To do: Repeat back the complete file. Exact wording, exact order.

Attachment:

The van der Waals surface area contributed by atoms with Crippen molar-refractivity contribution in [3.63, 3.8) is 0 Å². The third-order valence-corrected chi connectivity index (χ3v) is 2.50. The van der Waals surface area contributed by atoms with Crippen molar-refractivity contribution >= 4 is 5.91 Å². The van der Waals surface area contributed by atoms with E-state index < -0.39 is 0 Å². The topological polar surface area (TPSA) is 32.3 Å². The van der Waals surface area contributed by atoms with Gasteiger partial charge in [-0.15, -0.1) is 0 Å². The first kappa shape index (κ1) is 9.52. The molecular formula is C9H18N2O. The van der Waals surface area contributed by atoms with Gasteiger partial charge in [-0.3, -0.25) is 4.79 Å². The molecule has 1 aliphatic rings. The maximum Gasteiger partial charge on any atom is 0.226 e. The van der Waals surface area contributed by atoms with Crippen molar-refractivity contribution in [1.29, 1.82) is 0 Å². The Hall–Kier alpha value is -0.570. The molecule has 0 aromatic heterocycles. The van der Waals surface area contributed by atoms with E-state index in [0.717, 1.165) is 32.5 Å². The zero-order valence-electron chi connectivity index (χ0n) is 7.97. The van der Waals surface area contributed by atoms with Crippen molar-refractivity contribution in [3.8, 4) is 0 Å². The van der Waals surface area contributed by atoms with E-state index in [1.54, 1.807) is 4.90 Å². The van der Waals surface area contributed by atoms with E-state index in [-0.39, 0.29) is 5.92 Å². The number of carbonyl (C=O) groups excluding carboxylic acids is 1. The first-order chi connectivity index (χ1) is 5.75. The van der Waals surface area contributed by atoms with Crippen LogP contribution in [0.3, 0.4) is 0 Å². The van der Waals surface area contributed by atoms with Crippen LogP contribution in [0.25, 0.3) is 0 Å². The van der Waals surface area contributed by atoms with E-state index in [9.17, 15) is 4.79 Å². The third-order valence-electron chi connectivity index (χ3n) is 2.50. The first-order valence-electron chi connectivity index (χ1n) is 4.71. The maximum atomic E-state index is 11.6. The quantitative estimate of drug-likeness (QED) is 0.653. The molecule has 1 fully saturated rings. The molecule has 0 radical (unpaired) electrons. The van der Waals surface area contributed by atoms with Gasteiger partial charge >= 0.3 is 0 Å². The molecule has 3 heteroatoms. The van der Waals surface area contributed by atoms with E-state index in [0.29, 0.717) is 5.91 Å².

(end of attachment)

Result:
The van der Waals surface area contributed by atoms with Crippen molar-refractivity contribution in [3.63, 3.8) is 0 Å². The third-order valence-corrected chi connectivity index (χ3v) is 2.50. The van der Waals surface area contributed by atoms with Crippen molar-refractivity contribution >= 4 is 5.91 Å². The van der Waals surface area contributed by atoms with E-state index < -0.39 is 0 Å². The topological polar surface area (TPSA) is 32.3 Å². The van der Waals surface area contributed by atoms with Gasteiger partial charge in [-0.15, -0.1) is 0 Å². The first kappa shape index (κ1) is 9.52. The molecular formula is C9H18N2O. The van der Waals surface area contributed by atoms with Gasteiger partial charge in [-0.3, -0.25) is 4.79 Å². The molecule has 1 aliphatic rings. The maximum Gasteiger partial charge on any atom is 0.226 e. The van der Waals surface area contributed by atoms with Crippen molar-refractivity contribution in [1.29, 1.82) is 0 Å². The Hall–Kier alpha value is -0.570. The molecule has 0 aromatic heterocycles. The van der Waals surface area contributed by atoms with E-state index in [0.717, 1.165) is 32.5 Å². The zero-order valence-electron chi connectivity index (χ0n) is 7.97. The van der Waals surface area contributed by atoms with Crippen molar-refractivity contribution in [3.8, 4) is 0 Å². The van der Waals surface area contributed by atoms with E-state index in [1.54, 1.807) is 4.90 Å². The van der Waals surface area contributed by atoms with E-state index in [-0.39, 0.29) is 5.92 Å². The number of carbonyl (C=O) groups excluding carboxylic acids is 1. The first-order chi connectivity index (χ1) is 5.75. The van der Waals surface area contributed by atoms with Crippen LogP contribution in [0.3, 0.4) is 0 Å². The van der Waals surface area contributed by atoms with Crippen LogP contribution in [0.25, 0.3) is 0 Å². The van der Waals surface area contributed by atoms with E-state index in [9.17, 15) is 4.79 Å². The third-order valence-electron chi connectivity index (χ3n) is 2.50. The first-order valence-electron chi connectivity index (χ1n) is 4.71. The maximum atomic E-state index is 11.6. The quantitative estimate of drug-likeness (QED) is 0.653. The molecule has 1 fully saturated rings. The molecule has 0 radical (unpaired) electrons. The van der Waals surface area contributed by atoms with Gasteiger partial charge >= 0.3 is 0 Å². The molecule has 3 heteroatoms. The van der Waals surface area contributed by atoms with E-state index in [0.29, 0.717) is 5.91 Å².